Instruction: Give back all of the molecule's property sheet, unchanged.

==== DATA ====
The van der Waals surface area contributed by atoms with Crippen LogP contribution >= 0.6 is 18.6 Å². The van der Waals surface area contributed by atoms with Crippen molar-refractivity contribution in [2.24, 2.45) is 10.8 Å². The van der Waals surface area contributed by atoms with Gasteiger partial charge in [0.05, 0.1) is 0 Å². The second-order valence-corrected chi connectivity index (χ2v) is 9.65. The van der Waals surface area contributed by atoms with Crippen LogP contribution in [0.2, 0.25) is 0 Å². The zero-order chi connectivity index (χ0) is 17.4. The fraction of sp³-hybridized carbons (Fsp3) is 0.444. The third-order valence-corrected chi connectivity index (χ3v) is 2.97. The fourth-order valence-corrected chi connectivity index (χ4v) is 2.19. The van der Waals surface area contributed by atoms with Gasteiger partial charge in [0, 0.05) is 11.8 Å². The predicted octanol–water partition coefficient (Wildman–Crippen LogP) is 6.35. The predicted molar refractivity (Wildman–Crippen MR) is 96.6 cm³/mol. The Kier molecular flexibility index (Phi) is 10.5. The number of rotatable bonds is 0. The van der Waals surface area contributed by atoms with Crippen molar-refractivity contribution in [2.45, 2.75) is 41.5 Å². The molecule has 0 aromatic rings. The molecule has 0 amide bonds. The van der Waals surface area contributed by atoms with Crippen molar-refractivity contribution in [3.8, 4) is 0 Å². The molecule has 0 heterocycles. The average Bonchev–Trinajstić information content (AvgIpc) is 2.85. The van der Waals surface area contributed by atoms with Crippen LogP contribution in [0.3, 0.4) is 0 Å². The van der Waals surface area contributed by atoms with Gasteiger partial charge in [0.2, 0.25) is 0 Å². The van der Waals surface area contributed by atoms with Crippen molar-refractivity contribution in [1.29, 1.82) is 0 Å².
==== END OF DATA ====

The van der Waals surface area contributed by atoms with Crippen LogP contribution >= 0.6 is 18.6 Å². The van der Waals surface area contributed by atoms with Crippen molar-refractivity contribution in [2.24, 2.45) is 10.8 Å². The van der Waals surface area contributed by atoms with Gasteiger partial charge in [0.05, 0.1) is 0 Å². The second-order valence-corrected chi connectivity index (χ2v) is 9.65. The van der Waals surface area contributed by atoms with Crippen LogP contribution in [0.2, 0.25) is 0 Å². The zero-order chi connectivity index (χ0) is 17.4. The fraction of sp³-hybridized carbons (Fsp3) is 0.444. The third-order valence-corrected chi connectivity index (χ3v) is 2.97. The fourth-order valence-corrected chi connectivity index (χ4v) is 2.19. The van der Waals surface area contributed by atoms with Gasteiger partial charge in [0, 0.05) is 11.8 Å². The predicted octanol–water partition coefficient (Wildman–Crippen LogP) is 6.35. The predicted molar refractivity (Wildman–Crippen MR) is 96.6 cm³/mol. The Kier molecular flexibility index (Phi) is 10.5. The number of rotatable bonds is 0. The van der Waals surface area contributed by atoms with Crippen molar-refractivity contribution in [2.45, 2.75) is 41.5 Å². The molecule has 0 aromatic rings. The molecule has 0 amide bonds. The van der Waals surface area contributed by atoms with Crippen molar-refractivity contribution in [3.8, 4) is 0 Å². The molecule has 0 heterocycles. The average Bonchev–Trinajstić information content (AvgIpc) is 2.85. The van der Waals surface area contributed by atoms with Crippen LogP contribution in [0.3, 0.4) is 0 Å². The van der Waals surface area contributed by atoms with Gasteiger partial charge in [0.2, 0.25) is 0 Å². The van der Waals surface area contributed by atoms with Crippen molar-refractivity contribution in [1.29, 1.82) is 0 Å².